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Farm Bureau Annual Meeting Hits Nashville

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Thousands of members of the nation’s largest farm organization are gathering in Nashville, TN for the American Farm Bureau’s annual meeting, including about 350 Indiana members.

It will be close to 6,000 members in total for the 94th annual meeting, and AFBF President Bob Stallman says there are two primary goals.

“One is to provide an opportunity for our members from all across the country to meet up with old friends, make new friends, have a lot of discussion about issues, get information about things and hear some interesting speakers. And then there’s the business which requires the delegates to come in and to make the important policy and organizational decisions for the future of the organization.”

Stallman says determining those policy goals is the proof of the organization’s strong grassroots.

“I don’t know how you can be any more grassroots than Farm Bureau. We have 2,800 county and parish level organizations which are focused on doing things to promote agriculture and discuss policy and then our 51 states, which includes Puerto Rico get together and have the input from their counties as they make decisions to forward to the American Farm Bureau Federation. So it’s a three-level process. Ultimately the decisions that guide us as an organization have all been derived from our members.”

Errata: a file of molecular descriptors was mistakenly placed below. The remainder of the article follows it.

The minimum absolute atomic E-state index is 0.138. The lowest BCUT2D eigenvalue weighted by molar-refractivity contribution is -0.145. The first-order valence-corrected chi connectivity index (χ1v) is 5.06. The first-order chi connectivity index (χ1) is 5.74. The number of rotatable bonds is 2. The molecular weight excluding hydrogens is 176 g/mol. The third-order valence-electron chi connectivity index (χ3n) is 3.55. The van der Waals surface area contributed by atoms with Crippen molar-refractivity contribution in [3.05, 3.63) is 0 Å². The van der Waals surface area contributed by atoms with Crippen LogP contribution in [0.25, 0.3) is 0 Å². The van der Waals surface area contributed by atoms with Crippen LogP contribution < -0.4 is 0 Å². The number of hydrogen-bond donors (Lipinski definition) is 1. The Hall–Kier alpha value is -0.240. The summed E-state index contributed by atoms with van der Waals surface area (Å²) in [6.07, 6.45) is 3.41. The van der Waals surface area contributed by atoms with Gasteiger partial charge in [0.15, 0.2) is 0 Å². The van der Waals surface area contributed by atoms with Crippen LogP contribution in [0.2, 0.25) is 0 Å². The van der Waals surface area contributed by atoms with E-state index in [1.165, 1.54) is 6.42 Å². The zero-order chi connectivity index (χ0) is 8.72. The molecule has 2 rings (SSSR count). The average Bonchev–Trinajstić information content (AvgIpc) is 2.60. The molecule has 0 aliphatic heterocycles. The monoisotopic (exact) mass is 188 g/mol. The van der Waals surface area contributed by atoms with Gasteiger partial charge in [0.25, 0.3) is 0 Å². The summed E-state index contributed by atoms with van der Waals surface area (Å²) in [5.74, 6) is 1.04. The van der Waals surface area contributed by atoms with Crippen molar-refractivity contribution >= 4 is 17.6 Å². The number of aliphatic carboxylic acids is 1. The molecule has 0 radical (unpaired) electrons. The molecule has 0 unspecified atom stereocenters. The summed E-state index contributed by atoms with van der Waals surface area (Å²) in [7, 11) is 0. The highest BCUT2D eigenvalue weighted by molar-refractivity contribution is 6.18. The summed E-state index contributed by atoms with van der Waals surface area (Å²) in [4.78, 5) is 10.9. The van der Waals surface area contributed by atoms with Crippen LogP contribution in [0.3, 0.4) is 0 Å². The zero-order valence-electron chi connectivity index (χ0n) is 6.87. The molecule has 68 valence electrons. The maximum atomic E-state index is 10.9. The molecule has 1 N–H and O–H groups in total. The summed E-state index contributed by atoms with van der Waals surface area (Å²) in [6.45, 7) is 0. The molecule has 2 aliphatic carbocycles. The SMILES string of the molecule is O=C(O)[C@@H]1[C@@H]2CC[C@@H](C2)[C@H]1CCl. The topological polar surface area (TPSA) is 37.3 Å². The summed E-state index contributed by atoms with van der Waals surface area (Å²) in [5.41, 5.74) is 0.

And while it’s sometimes hard to predict the hot topics, Stallman says there are a few sure things.

“I’m sure we’ll have some discussion of renewable fuels and the fuel verses feed issue. We’ll probably have discussion about tax issues given what has just happened with Congress. Regulatory issues will always be high on the agenda. Given the possibility this time that we may actually have significant movement in the U.S. Congress on the issue, immigration reform and how we have an adequate guest worker program will probably be another important topic.”

And the purpose of the policy decisions is to give the organization a clear direction for the year ahead. Stallman says that’s especially important with a new Congress up on Capitol Hill.

“We literally have roughly 5,000 farmers and ranchers actually come to Washington, DC to visit with their individual members of Congress and their United States senator to talk about the policies that are important and that constituent contact and them making the effort to come to Washington really carries a lot of weight up on the Hill.”[audio:https://www.hoosieragtoday.com//wp-content/uploads//2013/01/AFBF-2013-set-to-begin.mp3|titles=AFBF 2013 set to begin]